We owe Canada $3.6 billion. Coming in at 14th is Hong Kong, at $138.9 billion. We owe the Cayman Islands’ banking centers $146.3 billion. Twelfth is Brazil; we’re into them for $184.4 billion. We owe OPEC $210.4 billion. We owe the insurance industry $261.8 billion. We owe domestic commercial banks and credit unions $269.8 billion, making theirs our 9th biggest I.O.U. The Brits and our own state and local governments are tied for 7th place at $511.8 billion each. We owe mutual funds $637.7 billion and pension funds $706.4 billion.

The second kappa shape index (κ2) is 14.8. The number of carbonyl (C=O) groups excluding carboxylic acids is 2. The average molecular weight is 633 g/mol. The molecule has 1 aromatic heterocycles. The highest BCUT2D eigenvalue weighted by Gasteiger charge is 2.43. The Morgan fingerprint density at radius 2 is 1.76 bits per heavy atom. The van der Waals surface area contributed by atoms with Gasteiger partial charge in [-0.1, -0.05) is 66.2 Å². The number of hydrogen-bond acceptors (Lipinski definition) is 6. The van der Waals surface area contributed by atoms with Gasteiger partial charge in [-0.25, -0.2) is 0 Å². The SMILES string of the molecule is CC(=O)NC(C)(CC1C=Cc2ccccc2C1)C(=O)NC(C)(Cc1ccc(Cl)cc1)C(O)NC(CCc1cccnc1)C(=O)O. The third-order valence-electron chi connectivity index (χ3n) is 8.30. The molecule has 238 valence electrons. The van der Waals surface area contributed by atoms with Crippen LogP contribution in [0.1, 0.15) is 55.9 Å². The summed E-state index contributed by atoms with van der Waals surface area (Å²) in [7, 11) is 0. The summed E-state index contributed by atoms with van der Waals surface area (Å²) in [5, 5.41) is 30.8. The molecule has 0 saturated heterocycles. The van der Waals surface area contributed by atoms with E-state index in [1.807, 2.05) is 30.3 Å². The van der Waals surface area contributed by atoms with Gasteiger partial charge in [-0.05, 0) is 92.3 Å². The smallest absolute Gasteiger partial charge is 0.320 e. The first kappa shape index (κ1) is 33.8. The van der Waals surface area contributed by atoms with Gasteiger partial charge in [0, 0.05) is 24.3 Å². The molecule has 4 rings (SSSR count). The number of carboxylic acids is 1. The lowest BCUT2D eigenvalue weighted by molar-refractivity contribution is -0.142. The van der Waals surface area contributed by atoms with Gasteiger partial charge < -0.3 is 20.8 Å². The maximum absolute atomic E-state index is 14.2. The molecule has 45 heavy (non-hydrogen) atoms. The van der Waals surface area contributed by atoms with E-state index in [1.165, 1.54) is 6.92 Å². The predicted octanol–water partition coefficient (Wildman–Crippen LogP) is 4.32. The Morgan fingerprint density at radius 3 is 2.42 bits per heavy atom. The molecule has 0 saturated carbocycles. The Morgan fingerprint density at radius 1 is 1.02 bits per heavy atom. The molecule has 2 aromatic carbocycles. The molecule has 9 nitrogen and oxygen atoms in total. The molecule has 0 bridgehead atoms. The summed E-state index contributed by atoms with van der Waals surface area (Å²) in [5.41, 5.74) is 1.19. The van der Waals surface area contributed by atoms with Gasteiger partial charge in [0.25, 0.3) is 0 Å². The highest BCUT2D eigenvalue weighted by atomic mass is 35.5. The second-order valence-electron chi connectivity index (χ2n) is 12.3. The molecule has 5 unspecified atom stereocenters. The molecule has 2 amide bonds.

Are we beginning to see a pattern here? This thing is beginning to go logarithmic. We owe Japan $877.2 billion. China ranks a measly third: they’ve been shedding U.S. debt like crazy, converting it to stuff we used to do, like mineral and oil production, but they’re still just a hair shy of a trillion, $895.6 billion to be precise.
The last two surprised us. Holders of U.S. Savings Bonds, and a category CNBC calls "other investors" rank No. 2, at $1.458 trillion.
And the Number One I.O.U.? Drum roll, please: it is our very own United Snakes Federal Reserve Bank, which has us on the hook for a staggering $5.351 trillion! That’s right. We owe the Banksters in our own midst interest-bearing debt more than five times what we owe the Chinese we’re always sniveling about.